Urban road transportation creates several externalities, the most important of which are congestion (time delay and extra fuel consumption), accidents, pollution, and greenhouse gas emissions. Road pricing is widely promoted as a tool to reduce these externalities.
Read the article In London, a charge to drive eases up the roads and then answer the questions below. You can either read the article in the window below or you can follow the previous link to read the article in a separate window.
You may also like to read the following articles and watch the embedded video relating to congestion pricing:
Define the terms:
- External costs
Explain the reasons for charging drivers for the use of roads.
In the light of the report quoted in the article, discuss the likely success of road charging as a policy to reduce congestion on the roads.
Evaluate two further policies that a government could use to reduce the level of traffic congestion.
Extension activity: New York Congestion Pricing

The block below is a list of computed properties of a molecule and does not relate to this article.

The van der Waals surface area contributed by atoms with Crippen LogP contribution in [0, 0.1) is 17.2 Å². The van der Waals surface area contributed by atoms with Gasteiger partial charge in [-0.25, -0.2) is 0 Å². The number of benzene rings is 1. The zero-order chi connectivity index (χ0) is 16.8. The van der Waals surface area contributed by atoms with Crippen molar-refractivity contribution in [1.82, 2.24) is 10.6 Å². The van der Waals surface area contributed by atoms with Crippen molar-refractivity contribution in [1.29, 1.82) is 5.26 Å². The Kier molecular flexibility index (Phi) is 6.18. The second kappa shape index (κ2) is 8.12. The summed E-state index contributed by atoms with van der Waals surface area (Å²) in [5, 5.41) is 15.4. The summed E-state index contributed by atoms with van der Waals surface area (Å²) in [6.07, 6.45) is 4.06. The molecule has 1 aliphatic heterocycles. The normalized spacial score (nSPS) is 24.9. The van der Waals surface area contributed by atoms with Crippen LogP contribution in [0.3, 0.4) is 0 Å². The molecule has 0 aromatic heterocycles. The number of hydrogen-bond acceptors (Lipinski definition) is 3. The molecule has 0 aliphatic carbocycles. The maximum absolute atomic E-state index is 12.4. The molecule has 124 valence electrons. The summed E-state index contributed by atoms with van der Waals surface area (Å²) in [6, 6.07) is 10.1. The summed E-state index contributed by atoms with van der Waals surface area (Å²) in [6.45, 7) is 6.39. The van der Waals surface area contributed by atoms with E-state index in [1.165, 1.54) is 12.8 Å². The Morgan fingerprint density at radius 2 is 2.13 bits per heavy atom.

New York congestion pricing was proposed in 2006 by New York City Mayor Michael Bloomberg's for vehicles travelling into, or within, the Manhattan central business district. The congestion pricing charge was one component of PlaNYC 2030; a policy to improve the city's future environmental sustainability, while planning for population growth.
However, the opposition to the scheme was so overwhelming, that the proposal was never put to a vote.
Using the web links and video below, write a 500 - 1000 word report:
- explaining the nature and operations of a congestion charge
- outlining the cases for and against congestion pricing in Manhattan
- identifying the stakeholders involved in New York City, explaining why they support or oppose congestion charging
- identifying and evaluating alternatives to congestion pricing as a way of reducing traffic problems in New York city
You may also like to read the following articles relating to New York's proposed congestion charge: